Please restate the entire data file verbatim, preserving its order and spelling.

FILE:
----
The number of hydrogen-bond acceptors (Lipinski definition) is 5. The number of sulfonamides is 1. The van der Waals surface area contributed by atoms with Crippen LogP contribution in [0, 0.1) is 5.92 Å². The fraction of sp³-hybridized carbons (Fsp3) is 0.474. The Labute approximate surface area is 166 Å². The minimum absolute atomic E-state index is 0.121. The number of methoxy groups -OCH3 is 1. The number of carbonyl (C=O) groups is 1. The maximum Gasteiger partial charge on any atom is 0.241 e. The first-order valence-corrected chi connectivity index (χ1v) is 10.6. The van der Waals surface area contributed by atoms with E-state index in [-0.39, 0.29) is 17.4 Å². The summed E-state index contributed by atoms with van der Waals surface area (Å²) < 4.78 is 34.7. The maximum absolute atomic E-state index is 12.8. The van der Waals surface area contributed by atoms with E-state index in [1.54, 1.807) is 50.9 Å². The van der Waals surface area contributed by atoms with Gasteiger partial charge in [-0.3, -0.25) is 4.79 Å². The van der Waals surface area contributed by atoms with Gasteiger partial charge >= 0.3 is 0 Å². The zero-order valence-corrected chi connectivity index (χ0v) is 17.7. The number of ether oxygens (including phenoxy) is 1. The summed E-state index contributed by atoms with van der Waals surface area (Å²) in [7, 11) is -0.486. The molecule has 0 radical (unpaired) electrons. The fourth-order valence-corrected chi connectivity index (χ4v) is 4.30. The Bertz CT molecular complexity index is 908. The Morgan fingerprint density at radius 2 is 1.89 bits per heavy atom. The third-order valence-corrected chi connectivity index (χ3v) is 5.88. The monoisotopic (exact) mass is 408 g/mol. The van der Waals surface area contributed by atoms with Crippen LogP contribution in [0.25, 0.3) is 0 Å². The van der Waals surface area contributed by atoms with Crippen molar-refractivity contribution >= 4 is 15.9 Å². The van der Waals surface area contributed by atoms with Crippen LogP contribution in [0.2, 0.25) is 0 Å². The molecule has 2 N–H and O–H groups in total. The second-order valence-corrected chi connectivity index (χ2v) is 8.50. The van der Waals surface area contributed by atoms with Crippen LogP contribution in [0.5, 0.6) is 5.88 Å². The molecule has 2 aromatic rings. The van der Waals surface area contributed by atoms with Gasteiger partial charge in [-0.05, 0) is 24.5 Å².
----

The number of hydrogen-bond acceptors (Lipinski definition) is 5. The number of sulfonamides is 1. The van der Waals surface area contributed by atoms with Crippen LogP contribution in [0, 0.1) is 5.92 Å². The fraction of sp³-hybridized carbons (Fsp3) is 0.474. The Labute approximate surface area is 166 Å². The minimum absolute atomic E-state index is 0.121. The number of methoxy groups -OCH3 is 1. The number of carbonyl (C=O) groups is 1. The maximum Gasteiger partial charge on any atom is 0.241 e. The first-order valence-corrected chi connectivity index (χ1v) is 10.6. The van der Waals surface area contributed by atoms with E-state index in [-0.39, 0.29) is 17.4 Å². The summed E-state index contributed by atoms with van der Waals surface area (Å²) < 4.78 is 34.7. The maximum absolute atomic E-state index is 12.8. The van der Waals surface area contributed by atoms with E-state index in [1.54, 1.807) is 50.9 Å². The van der Waals surface area contributed by atoms with Gasteiger partial charge in [-0.3, -0.25) is 4.79 Å². The van der Waals surface area contributed by atoms with Gasteiger partial charge >= 0.3 is 0 Å². The zero-order valence-corrected chi connectivity index (χ0v) is 17.7. The number of ether oxygens (including phenoxy) is 1. The summed E-state index contributed by atoms with van der Waals surface area (Å²) in [7, 11) is -0.486. The molecule has 0 radical (unpaired) electrons. The fourth-order valence-corrected chi connectivity index (χ4v) is 4.30. The Bertz CT molecular complexity index is 908. The Morgan fingerprint density at radius 2 is 1.89 bits per heavy atom. The third-order valence-corrected chi connectivity index (χ3v) is 5.88. The monoisotopic (exact) mass is 408 g/mol. The van der Waals surface area contributed by atoms with Crippen LogP contribution in [0.25, 0.3) is 0 Å². The van der Waals surface area contributed by atoms with Crippen molar-refractivity contribution >= 4 is 15.9 Å². The van der Waals surface area contributed by atoms with Crippen LogP contribution in [0.2, 0.25) is 0 Å². The molecule has 2 N–H and O–H groups in total. The second-order valence-corrected chi connectivity index (χ2v) is 8.50. The van der Waals surface area contributed by atoms with Crippen LogP contribution in [0.5, 0.6) is 5.88 Å². The molecule has 2 aromatic rings. The van der Waals surface area contributed by atoms with Gasteiger partial charge in [-0.05, 0) is 24.5 Å².